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COMMUNITY VOICES “So what’s the spiritual les-


son here?” my friend asked. “Really? Right now you’re go-


ing to ask a loaded question like that?” I instantly thought. I didn’t show my frustration.


Students at the North County LGBT Coalition’s GSA Awards ceremony.


North County GSA awards an emotional affair


The North County LGBT


Coalition and The LGBTQ Pride Center at Cal State San Marcos pooled their resources to sponsor the third annual North County Gay-Straight Alliance (GSA) Awards. I intended to write this piece as straightforward “reporting”— third-person, proper, slightly removed to preserve objectivity. I would remain impartial. Well, forget that. From the moment the key- note speaker Kurt Dearie began to speak, there were tears in many eyes, especially in those of the students who belong to the gay-straight alliance he advises at Carlsbad High School. And, like the attendees at the awards ceremony, I cannot reflect on our progress without tears.


How can I show no bias when


I recall Vista High School stu- dent, Brittany, in her suit and tie, long hair in a neat ponytail, telling the room that she was once close to suicide but is now president of her school’s GSA and a com- mander in Junior ROTC. How do I keep from smiling


and crying when her girlfriend introduces herself as the “First Lady of the GSA”—especially when I glance over and see the shining eyes of teachers, parents and other “old people” like me? Am I supposed to stoi-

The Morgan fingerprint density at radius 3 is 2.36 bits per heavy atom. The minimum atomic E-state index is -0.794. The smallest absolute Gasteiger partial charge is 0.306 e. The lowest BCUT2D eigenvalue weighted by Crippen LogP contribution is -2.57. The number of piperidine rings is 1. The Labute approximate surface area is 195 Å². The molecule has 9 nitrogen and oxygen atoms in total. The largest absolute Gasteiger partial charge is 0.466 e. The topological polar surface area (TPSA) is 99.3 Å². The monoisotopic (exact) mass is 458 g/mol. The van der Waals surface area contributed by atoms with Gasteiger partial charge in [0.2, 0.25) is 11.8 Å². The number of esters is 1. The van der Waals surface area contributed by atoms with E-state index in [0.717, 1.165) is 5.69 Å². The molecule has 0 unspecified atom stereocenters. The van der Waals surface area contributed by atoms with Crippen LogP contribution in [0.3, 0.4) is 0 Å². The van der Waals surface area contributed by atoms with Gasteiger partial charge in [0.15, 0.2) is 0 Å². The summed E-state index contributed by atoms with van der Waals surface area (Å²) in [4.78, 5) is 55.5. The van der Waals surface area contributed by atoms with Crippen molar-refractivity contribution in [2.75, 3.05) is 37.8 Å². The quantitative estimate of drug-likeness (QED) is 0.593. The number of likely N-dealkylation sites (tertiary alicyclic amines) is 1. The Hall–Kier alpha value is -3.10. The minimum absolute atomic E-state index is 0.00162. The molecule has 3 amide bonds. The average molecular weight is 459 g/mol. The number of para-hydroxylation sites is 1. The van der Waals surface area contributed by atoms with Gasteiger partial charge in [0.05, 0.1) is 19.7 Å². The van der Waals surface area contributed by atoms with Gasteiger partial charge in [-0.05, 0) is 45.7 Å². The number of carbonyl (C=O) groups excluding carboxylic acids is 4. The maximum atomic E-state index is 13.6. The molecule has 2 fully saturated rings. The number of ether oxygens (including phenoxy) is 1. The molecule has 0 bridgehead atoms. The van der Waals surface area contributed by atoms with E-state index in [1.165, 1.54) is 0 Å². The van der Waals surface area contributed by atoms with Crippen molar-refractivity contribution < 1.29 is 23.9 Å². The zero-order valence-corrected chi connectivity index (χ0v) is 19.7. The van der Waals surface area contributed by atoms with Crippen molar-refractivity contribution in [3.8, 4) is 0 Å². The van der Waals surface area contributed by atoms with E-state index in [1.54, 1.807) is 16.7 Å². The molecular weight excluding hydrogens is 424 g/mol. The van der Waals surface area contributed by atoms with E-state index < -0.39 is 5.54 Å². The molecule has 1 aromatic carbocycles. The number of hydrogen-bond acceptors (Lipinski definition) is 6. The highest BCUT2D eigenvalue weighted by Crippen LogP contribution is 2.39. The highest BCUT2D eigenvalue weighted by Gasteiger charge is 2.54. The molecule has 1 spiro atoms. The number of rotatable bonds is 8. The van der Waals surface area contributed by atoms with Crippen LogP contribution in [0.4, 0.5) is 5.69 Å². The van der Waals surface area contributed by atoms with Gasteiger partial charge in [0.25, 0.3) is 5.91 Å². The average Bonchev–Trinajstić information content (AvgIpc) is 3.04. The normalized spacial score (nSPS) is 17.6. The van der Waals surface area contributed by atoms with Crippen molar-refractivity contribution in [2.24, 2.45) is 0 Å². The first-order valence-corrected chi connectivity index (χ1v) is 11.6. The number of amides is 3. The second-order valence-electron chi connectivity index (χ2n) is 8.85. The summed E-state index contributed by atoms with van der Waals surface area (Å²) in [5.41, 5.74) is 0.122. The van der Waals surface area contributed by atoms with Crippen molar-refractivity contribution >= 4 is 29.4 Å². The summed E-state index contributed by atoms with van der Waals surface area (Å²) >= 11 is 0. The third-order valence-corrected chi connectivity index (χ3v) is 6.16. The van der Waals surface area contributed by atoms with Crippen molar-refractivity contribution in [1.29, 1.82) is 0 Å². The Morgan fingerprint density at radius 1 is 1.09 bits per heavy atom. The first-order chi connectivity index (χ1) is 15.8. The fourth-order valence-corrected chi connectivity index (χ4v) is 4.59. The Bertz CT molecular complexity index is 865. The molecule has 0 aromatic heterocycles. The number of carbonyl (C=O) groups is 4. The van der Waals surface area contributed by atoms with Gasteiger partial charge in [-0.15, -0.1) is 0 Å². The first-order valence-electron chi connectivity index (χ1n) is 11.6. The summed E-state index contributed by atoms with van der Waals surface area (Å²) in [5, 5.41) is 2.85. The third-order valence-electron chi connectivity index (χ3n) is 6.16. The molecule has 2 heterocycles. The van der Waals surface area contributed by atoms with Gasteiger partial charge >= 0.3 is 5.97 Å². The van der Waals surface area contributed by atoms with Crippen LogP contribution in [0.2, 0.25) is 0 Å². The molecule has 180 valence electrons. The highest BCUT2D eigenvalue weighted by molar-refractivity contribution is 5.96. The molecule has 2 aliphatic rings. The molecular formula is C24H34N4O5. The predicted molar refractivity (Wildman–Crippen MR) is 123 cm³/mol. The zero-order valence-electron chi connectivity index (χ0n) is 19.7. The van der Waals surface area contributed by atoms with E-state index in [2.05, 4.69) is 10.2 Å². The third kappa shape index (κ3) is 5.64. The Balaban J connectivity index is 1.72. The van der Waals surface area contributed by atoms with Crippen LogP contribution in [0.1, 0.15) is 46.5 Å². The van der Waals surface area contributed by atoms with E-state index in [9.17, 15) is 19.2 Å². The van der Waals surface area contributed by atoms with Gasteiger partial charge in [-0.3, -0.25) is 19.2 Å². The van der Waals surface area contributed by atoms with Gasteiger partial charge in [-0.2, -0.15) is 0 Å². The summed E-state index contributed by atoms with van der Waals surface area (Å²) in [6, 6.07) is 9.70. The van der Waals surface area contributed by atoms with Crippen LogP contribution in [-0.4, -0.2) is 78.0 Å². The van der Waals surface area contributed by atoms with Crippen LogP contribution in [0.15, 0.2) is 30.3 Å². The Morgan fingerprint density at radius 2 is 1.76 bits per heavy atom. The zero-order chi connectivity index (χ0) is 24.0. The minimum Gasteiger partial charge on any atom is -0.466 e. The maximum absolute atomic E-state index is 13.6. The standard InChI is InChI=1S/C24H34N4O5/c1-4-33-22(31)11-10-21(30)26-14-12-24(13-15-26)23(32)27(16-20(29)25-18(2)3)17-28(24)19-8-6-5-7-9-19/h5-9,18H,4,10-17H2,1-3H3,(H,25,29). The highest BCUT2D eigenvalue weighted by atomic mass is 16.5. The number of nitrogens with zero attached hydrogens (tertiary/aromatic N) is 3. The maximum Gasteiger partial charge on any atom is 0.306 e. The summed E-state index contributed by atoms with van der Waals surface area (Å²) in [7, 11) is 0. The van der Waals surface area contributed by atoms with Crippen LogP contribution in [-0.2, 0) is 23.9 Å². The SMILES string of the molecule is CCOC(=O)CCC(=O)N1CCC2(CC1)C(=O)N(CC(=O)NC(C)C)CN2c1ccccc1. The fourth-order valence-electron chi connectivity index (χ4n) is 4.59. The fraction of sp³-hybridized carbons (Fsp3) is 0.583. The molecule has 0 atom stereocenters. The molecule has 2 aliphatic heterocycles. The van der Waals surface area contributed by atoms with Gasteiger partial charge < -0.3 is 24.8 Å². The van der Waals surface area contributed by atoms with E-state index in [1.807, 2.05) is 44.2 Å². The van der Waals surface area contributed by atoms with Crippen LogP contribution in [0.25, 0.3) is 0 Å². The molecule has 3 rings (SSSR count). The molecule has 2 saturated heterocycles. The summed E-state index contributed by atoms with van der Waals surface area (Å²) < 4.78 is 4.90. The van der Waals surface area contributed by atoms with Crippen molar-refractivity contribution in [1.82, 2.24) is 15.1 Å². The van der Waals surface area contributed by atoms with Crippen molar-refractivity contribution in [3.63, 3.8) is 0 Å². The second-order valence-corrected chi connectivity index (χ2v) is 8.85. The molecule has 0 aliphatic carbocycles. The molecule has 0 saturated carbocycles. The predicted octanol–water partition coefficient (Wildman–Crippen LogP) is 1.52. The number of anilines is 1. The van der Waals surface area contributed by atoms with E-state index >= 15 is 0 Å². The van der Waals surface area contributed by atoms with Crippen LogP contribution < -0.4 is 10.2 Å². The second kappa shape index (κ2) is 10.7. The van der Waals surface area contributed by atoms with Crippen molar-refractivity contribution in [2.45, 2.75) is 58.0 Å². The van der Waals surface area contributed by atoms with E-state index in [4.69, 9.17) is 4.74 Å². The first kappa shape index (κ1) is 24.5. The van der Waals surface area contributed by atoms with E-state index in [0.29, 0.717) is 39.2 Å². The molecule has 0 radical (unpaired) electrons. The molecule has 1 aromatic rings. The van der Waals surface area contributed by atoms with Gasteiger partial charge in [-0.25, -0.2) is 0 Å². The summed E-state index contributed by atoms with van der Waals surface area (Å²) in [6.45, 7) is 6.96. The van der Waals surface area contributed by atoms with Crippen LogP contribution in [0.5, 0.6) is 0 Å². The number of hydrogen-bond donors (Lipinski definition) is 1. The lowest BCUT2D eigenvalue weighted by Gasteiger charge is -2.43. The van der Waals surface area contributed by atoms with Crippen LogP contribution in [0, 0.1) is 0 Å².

cally suck it up when a beautiful, strong youth in jeans, T-shirt and a soft fuzzy pink hat stands at the front of the room and openly states her/his gender ambivalence, proclaiming it with the calm of someone who’s not sure whether s/he’ll have coffee or tea? S/he felt that safe, that welcome; s/he felt the comfort to grow and explore that a gay- straight alliance is meant to offer. How about when a couple of these kids show the guts to break another taboo—one often thornier than that of sexual or gender orientation? Two youth came out to the gathering as having mental health issues. Clearly, the safety and support of GSAs goes far beyond LGBTQ issues. They—we—are creating havens where all youth can just be themselves. How do I keep my emotions


at bay when non-LGBTQ peers stand up and talk about their sup- port for their classmates, reflect- ing on the ways in which they themselves have been dispar- aged by other’s attitudes toward ethnicity or other characteristics? Even when a few of the allied youth made clumsy speeches


I just looked at him and smiled, letting out a giggle (apparently I don’t ever laugh; my friends tell me I just giggle) and taking a deep breath. “Head up, back straight, core tight, quick steps,” I chanted to myself as every muscle in my body quivered at each step I took down the slackline. It was my first attempt at slacklining, the popular outdoor sport in which you traverse a line suspended between two anchor points. The line is made of a seatbelt-like band. It wasn’t quite the challenge I remember tightrope walkers facing in the circus as a kid, but it was enough of a challenge for me, the guy who sustained his only broken bone slip- ping on a sidewalk. (Trans- lation:


grace and coordina- tion aren’t my strong suits.)


JENNIFER SCHUMAKER


NORTHERN EXPOSURE